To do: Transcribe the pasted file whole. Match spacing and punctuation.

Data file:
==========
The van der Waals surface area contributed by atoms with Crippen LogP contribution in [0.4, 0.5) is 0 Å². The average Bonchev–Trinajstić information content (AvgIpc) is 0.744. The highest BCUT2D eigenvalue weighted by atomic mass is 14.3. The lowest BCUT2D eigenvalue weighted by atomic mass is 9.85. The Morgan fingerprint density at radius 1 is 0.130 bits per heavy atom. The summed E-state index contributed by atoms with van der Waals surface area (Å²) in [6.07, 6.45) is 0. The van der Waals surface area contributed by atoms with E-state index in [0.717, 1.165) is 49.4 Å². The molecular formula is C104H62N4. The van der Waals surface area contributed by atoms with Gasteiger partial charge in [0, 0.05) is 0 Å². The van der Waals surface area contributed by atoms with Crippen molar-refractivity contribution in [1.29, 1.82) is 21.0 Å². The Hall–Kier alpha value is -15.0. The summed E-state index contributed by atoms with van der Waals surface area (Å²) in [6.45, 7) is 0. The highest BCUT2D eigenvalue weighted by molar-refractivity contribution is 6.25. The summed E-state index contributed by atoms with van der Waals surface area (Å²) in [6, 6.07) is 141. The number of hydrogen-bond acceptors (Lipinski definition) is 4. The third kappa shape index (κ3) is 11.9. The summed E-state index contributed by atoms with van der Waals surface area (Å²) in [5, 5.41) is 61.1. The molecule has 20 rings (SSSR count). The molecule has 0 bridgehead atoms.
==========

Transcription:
The van der Waals surface area contributed by atoms with Crippen LogP contribution in [0.4, 0.5) is 0 Å². The average Bonchev–Trinajstić information content (AvgIpc) is 0.744. The highest BCUT2D eigenvalue weighted by atomic mass is 14.3. The lowest BCUT2D eigenvalue weighted by atomic mass is 9.85. The Morgan fingerprint density at radius 1 is 0.130 bits per heavy atom. The summed E-state index contributed by atoms with van der Waals surface area (Å²) in [6.07, 6.45) is 0. The van der Waals surface area contributed by atoms with E-state index in [0.717, 1.165) is 49.4 Å². The molecular formula is C104H62N4. The van der Waals surface area contributed by atoms with Gasteiger partial charge in [0, 0.05) is 0 Å². The van der Waals surface area contributed by atoms with Crippen molar-refractivity contribution in [1.29, 1.82) is 21.0 Å². The Hall–Kier alpha value is -15.0. The summed E-state index contributed by atoms with van der Waals surface area (Å²) in [6.45, 7) is 0. The highest BCUT2D eigenvalue weighted by molar-refractivity contribution is 6.25. The summed E-state index contributed by atoms with van der Waals surface area (Å²) in [6, 6.07) is 141. The number of hydrogen-bond acceptors (Lipinski definition) is 4. The third kappa shape index (κ3) is 11.9. The summed E-state index contributed by atoms with van der Waals surface area (Å²) in [5, 5.41) is 61.1. The molecule has 20 rings (SSSR count). The molecule has 0 bridgehead atoms.